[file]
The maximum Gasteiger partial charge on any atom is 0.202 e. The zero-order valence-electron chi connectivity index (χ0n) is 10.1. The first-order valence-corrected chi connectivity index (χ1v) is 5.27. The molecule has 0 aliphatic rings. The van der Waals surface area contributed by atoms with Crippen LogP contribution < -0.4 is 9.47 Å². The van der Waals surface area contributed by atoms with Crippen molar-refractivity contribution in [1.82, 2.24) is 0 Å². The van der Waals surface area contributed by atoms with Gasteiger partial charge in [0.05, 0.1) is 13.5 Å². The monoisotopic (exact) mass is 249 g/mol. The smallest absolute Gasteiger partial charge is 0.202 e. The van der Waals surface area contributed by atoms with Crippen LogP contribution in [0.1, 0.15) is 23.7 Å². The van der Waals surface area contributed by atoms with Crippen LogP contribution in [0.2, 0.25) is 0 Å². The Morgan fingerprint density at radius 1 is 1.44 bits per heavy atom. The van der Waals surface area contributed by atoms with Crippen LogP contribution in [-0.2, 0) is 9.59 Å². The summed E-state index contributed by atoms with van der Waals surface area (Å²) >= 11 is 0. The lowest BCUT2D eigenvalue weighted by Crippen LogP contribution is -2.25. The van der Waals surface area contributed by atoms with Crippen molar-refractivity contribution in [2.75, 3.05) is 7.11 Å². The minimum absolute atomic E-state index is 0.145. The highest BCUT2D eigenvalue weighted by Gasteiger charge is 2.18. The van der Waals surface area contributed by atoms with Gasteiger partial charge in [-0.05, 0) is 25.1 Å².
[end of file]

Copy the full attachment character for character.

The maximum Gasteiger partial charge on any atom is 0.202 e. The zero-order valence-electron chi connectivity index (χ0n) is 10.1. The first-order valence-corrected chi connectivity index (χ1v) is 5.27. The molecule has 0 aliphatic rings. The van der Waals surface area contributed by atoms with Crippen LogP contribution < -0.4 is 9.47 Å². The van der Waals surface area contributed by atoms with Crippen molar-refractivity contribution in [1.82, 2.24) is 0 Å². The van der Waals surface area contributed by atoms with Gasteiger partial charge in [0.05, 0.1) is 13.5 Å². The monoisotopic (exact) mass is 249 g/mol. The smallest absolute Gasteiger partial charge is 0.202 e. The van der Waals surface area contributed by atoms with Crippen LogP contribution in [0.1, 0.15) is 23.7 Å². The van der Waals surface area contributed by atoms with Crippen LogP contribution in [0.2, 0.25) is 0 Å². The Morgan fingerprint density at radius 1 is 1.44 bits per heavy atom. The van der Waals surface area contributed by atoms with Crippen LogP contribution in [-0.2, 0) is 9.59 Å². The summed E-state index contributed by atoms with van der Waals surface area (Å²) >= 11 is 0. The lowest BCUT2D eigenvalue weighted by Crippen LogP contribution is -2.25. The van der Waals surface area contributed by atoms with Crippen molar-refractivity contribution in [2.75, 3.05) is 7.11 Å². The minimum absolute atomic E-state index is 0.145. The highest BCUT2D eigenvalue weighted by Gasteiger charge is 2.18. The van der Waals surface area contributed by atoms with Gasteiger partial charge in [-0.05, 0) is 25.1 Å².